As a Tallahassee criminal defense attorney, I plan to continue to provide the best service possible to my clients.  My book, Florida Criminal Cases Notebook (James Publishing) should be out in early 2018.  Another book that is being completed, Cross Examination in a Nutshell (West Academic) should be out in the late spring.  James Publishing and I are looking at another book to come out in late 2018, on the topic of Florida Criminal Procedure.  We tried several jury trials in 2017 – all of which were acquittals.  That’s a rarity (even for me!), and while we hope it will continue in 2018, we are going to hope for the best and continue to prepare for anything.

We wish you a Happy New Year and a prosperous 2018!

Drew Peterson defense team commenting on Casey Anthony

The Huffington Post has an article about Drew Peterson (who is charged with killing one wife and suspected of killing another wife) commenting, through his attorneys, about the Anthony acquittal.  The Peterson defense team approved of the verdict, commenting, “The jury’s job is not to act emotionally. A jury’s job is to evaluate whether or not the government has sufficient evidence, and it looks like in the Casey Anthony case they felt the government did not have sufficient evidence to prove their case.”

In the new era of online news and social media coverage, this is an interesting move.  We will have to wait to see what, if any, impact these comments will have on Peterson’s trial.  I probably would not have done anything to link, in any way, my client to Casey Anthony (arguably one of the most unpopular people in the world).  The comments were benign and should not draw any ire.  Maybe the comments caught my eye in light of the Anthony team’s use of online comments to monitor public opinion/sentiment and tailor their arguments.

As I posted last week on Twitter, we are in a new era, where social media plays a part in the preparation of high-profile trials.  Perhaps the Peterson defense team knows EXACTLY what they are doing, and are trying to send a message to potential jurors to be open-minded, unemotional, and fair.  If that is the case, it may end up being a brilliant move.

The question becomes, what happens to all those defendants who are going to trial on cases with NO media coverage.  Is it fair that those defendants don’t have access to the media.  Who knows.  We’ll see. . .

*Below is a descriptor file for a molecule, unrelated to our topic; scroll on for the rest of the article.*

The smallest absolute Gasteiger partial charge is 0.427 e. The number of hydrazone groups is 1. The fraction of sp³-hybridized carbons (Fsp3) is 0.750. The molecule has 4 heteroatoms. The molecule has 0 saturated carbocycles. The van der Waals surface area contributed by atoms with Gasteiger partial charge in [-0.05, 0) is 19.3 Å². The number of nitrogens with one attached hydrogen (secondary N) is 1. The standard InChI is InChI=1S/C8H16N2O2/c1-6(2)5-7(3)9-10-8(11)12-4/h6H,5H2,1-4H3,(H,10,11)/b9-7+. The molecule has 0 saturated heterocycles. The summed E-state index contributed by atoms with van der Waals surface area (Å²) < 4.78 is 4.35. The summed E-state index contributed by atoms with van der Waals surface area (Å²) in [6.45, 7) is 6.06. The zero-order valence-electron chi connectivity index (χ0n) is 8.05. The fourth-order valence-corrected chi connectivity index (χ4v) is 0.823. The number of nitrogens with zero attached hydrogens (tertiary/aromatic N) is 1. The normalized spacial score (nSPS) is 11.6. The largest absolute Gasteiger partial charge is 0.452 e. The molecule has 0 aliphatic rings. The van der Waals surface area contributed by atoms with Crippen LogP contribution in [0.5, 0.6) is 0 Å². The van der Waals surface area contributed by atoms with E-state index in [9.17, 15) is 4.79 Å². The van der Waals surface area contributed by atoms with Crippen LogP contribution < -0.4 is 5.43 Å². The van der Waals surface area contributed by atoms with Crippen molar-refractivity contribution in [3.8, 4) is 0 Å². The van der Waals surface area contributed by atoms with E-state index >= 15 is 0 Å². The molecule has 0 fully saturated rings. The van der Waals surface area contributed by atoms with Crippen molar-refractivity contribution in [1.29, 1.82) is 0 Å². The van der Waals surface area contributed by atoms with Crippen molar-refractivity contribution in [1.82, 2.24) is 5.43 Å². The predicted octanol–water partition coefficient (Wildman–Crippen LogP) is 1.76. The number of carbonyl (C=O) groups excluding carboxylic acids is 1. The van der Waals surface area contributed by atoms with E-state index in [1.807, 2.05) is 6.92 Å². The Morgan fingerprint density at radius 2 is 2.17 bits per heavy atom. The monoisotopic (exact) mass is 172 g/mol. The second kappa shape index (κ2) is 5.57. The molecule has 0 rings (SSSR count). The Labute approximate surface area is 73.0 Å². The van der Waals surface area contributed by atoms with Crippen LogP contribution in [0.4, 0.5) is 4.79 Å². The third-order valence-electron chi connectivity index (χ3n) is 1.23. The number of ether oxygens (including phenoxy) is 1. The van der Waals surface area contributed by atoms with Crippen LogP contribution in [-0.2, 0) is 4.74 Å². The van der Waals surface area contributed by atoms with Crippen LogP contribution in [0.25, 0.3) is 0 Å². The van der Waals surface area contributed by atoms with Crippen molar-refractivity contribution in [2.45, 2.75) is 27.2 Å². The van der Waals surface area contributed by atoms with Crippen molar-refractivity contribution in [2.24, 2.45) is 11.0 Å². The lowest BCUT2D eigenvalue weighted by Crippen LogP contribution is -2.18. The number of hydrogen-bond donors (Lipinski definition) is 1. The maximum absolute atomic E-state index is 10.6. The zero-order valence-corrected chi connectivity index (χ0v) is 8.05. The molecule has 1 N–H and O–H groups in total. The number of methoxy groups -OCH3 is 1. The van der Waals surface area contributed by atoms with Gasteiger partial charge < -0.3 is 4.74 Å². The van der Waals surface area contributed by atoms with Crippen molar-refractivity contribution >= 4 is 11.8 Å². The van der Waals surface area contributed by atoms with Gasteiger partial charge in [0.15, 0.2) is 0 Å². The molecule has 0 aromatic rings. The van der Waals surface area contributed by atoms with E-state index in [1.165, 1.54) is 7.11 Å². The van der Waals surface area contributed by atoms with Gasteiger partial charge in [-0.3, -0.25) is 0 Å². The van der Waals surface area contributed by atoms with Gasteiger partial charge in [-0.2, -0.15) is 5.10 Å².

"Deadbeat dad scrambles to explain driving without a license" (LEAVE PEOPLE ALONE, sayeth the bLAWgger)

A slow news day in Tampa.

This is on the front page of www.tbo.com. Another story that no one gives a rat’s butt about. So the guy owes back child support. So he’s driving. So the ex-wife is sour grapes about who-knows-what. Big fat hairy deal. What else ya got? LEAVE PEOPLE ALONE, TBO!

Mark Douglas finds this story newsworthy? His editors think he’s on to something? And, it’s on the freakin’ front page??? Please.

NEWS FLASH: No one cares about this type of case. Why not investigate DCF as to why Richard McTear was allowed around a 17-year-old mother before grabbing her baby and running off with it (allegedly)? Why not investigate why the County Commission is cutting the Sheriff’s budget on a yearly basis, and for what? Why not hold public officials accountable for where our money goes, what decisions they make, and more salient social issues?

Mark, we are no so dumb that all you have to bring us is Springeresque stories. Or, what YOU think is Springeresque. Jerry Springer would laugh you out of the studio with this case. No one hit anyone with a chair, so you are missing the mark, kid.

No, no. . . . nothing important to report. Instead, Mark Douglas is going to chase around a guy who has to drive to make a living, who has ponied up $10K to the ex, and who spent 112 days in jail because HIS LICENSE WAS SUSPENDED FOR CHILD SUPPORT. That’s the only law he broke – driving with a suspended license. And. apparently, the current wife likes him and the ex is the only one . . . complaining (yeah, that’s the NICE word for it).

Scott Andringa is a fine attorney, and apparently, a gentleman. The bLAWgger would have given you some words that would have required blue ink. That means cussing, for those of you in Pinellas Park.

Is it a slow news day in Tampa, or what? Leave people alone, and bring us something newsworthy. Yes, I read your paper. I read it FOR FREE online, and do not have a subscription. So, please don’t start charging for Internet access – I won’t be able to call you out on your lousy stories.

Deadbeat dad scrambles to explain driving without a license

Give Vick (and everyone else) a chance!

Give ex-cons who’ve paid their debt a fair chance.

Give a guy a break. Michael Vick is free, and ready to start over.

The way I see it, he is no different than any of my clients who do wrong, and pay their debt to society. He admitted his guilt, and paid his price. It should be over!

I see people commit violent crimes, such as aggravated battery (which means using a deadly weapon, causing serious injury, or hitting a pregnant woman). I see people threaten others with guns and knives. I see oodles of domestic violence cases.

Those are crimes against HUMAN BEINGS.

Was Vick’s prosecution a response to public outcry and lack of perspective? I certainly think so, but that is water under the bridge. He accepted his sentence and served it without a hitch. And, now he should be welcomed back into society like any other ex-con.

The measure of the man will be what he does with his second chance. That’s the measure of anyone in his situation. If he avails himself of it, then he has been rehabilitated, and case closed. Time will tell. Until then, leave him alone. And give everyone who has paid their debit to society a fair chance.